This morning, in response to “due,” my One-Word Challenge prompt today, Teresa, over at The Haunted Wordsmith, posted this. I’m pretty sure her story was fiction, but what I’m about to relate to you here actually happened.
I was a rookie supervisor at a large insurance company and one day I got a call from the head of the Personnel Department (back then, Human Resources was known as “Personnel”) telling me that I needed to speak with one of my recently hired employees. She had apparently been going around writing a lot of bad checks.
I called Marylou into my office. She was this cute little thing who had just moved to the big city (Washington, DC) from a small town in South Carolina. I explained to her that I needed to talk with her about a serious matter. Before I even completed my sentence, tears started flowing down her adorable cheeks.
“I understand that you’ve been writing checks and that many of them have bounced,” I said. “Can you tell me why you’re writing all of these bad checks?”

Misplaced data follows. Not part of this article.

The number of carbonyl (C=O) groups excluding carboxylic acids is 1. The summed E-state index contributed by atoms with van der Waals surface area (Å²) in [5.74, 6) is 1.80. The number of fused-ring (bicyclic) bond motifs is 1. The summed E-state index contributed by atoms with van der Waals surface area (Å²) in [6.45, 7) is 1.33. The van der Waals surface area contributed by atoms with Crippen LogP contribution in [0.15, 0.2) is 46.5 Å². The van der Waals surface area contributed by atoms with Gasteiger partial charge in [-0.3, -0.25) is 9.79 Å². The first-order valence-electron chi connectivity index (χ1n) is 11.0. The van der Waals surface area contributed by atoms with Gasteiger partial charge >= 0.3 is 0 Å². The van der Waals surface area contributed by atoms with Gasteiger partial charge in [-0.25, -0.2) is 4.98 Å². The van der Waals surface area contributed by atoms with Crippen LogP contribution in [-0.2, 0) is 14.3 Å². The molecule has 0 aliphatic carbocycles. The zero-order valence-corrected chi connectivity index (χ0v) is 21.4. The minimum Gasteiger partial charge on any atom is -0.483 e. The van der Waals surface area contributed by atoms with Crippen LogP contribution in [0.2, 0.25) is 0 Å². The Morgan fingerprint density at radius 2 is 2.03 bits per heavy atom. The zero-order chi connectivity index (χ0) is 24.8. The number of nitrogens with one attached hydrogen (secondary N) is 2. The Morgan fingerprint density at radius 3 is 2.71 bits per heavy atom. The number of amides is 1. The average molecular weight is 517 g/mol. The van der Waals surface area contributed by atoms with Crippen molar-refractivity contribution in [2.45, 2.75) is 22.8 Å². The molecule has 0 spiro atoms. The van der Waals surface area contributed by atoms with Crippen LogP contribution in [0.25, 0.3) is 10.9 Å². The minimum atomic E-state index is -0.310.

“Bad checks?” she asked, her innocent eyes growing wide. “Why whatever do you mean by ‘bad checks’?”
“Well,” I said, “your checks are bouncing all over the place. You know that you can’t write a check for more than the balance you have in your checking account, don’t you?”
“Oh no,” she said, “that’s not right. One of the wonderful things about working for this company is that you get a free checking account.”
“Ah,” I said. “I think I know what the problem is, Marylou. What do you think a free checking account means?”
She smiled and said, “It means you can write all the checks you want for free.”
“Yes, you can write checks for free, but you have to have enough money in your account to cover the checks you write,”I explained. “Free checking is not the same as free money.”
The next day the Personnel Department added a “How to Manage Your Free Checking Account” to its first day new hire orientation.